6. As regards Section 51, Bengal Tenancy Act, my view is that this section operates to throw the onus of proof of any change in the rate of rent on him who asserts it, when once it has been established that previously a given certain rate was in existence; this would be equally true whether or not the rate be established by the use of a previous decree as rendering the matter res judicata, or by using such decree as a piece of evidence to be considered in determining the fact.
7. In my opinion, therefore, it will be necessary to remand the present case for a proper determination of the fact by the lower appellate Court after giving due consideration to all the circumstances including the entry in the record of rights in 1914, the ex parte decree and the fact that the ex parte decree has been executed in part as to the 6 annas share of rent at the lower rate and has not been executed in part as to the 10 annas share and any other circumstances placed before it by the parties.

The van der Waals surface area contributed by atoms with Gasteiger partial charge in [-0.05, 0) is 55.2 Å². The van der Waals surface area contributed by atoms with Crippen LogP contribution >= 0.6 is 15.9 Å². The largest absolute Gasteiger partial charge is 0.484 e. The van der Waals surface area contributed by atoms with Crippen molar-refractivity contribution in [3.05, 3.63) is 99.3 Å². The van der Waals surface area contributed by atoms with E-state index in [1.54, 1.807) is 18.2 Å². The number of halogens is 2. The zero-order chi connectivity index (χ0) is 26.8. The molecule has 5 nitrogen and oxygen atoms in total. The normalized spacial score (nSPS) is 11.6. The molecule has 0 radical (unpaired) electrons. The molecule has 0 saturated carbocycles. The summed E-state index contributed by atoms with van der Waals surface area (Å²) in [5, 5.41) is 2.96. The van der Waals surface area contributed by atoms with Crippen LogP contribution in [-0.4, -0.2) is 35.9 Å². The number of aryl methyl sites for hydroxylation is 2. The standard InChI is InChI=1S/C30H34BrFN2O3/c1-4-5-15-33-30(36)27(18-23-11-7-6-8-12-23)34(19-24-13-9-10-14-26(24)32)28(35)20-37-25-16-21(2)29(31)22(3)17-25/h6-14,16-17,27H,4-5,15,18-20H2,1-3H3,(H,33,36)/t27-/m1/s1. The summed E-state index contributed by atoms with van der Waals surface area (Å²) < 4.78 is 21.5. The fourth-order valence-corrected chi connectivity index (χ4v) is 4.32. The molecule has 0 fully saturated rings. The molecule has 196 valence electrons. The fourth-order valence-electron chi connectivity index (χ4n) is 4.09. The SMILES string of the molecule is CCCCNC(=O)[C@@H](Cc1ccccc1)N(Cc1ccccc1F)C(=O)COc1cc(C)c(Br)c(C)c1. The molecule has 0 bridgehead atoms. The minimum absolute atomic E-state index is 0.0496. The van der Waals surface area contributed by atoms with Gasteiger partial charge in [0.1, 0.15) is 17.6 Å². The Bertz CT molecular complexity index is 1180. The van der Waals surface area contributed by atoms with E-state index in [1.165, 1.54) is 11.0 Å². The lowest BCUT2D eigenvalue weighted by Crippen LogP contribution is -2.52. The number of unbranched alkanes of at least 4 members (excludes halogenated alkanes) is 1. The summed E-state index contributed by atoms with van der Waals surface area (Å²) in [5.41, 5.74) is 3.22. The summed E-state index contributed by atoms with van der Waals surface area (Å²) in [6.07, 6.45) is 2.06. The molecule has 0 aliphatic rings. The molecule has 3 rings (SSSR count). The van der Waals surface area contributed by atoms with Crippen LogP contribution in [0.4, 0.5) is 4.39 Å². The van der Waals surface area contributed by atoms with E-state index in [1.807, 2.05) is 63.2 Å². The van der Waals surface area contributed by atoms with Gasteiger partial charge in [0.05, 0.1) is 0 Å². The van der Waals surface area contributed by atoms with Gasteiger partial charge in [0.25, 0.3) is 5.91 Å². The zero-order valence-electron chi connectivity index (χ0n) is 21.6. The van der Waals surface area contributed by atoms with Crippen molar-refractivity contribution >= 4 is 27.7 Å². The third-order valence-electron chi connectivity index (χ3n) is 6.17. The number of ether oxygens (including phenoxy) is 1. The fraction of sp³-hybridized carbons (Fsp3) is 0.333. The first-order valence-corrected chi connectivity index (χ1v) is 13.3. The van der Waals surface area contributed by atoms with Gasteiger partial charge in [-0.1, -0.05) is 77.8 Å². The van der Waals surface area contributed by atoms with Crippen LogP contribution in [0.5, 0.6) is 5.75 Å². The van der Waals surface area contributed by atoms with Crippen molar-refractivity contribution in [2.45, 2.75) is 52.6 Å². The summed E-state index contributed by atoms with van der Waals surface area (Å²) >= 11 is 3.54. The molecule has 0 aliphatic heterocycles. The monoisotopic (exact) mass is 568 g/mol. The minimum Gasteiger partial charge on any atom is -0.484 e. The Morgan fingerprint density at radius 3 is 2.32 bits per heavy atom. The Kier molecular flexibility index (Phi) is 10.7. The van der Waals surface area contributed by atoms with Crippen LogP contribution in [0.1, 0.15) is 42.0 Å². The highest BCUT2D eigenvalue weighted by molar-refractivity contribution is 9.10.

8. Some reference has been made before this Court as to the effect of Section's 29 and 30, Bengal Tenancy Act. These are considerations in determining the question of fact as to what is the rate of rent and to the value of the decree in the suit of 1934 as showing what that rate were. It has been urged that the decretal rate is so high compared With that shown in the record of rights that it must be wrong as offending against Section's 29 and 30, Bengal Tenancy Act, in the absence of anything to show justification for the enhanced rate. But the argument in this form may beg the question, because it may be held that that decretal rate is correct because such a rate had been in existence from before and in fact it is the record of rights which is wrong. It is for the appellate Court in going into the question of fact to consider the whole matter in all its aspects and to make its own conclusion of fact as to what has been shown by the evidence before it to be the rate in the 10 annas share of the plaintiff appellant. Both sides will be at liberty to adduce evidence.
9. The result is that this appeal is allowed; the decree of the lower appellate Court is set aside and the case is remanded for disposal by that Court in the light of the above remarks. There will be no Order as to costs in this Court.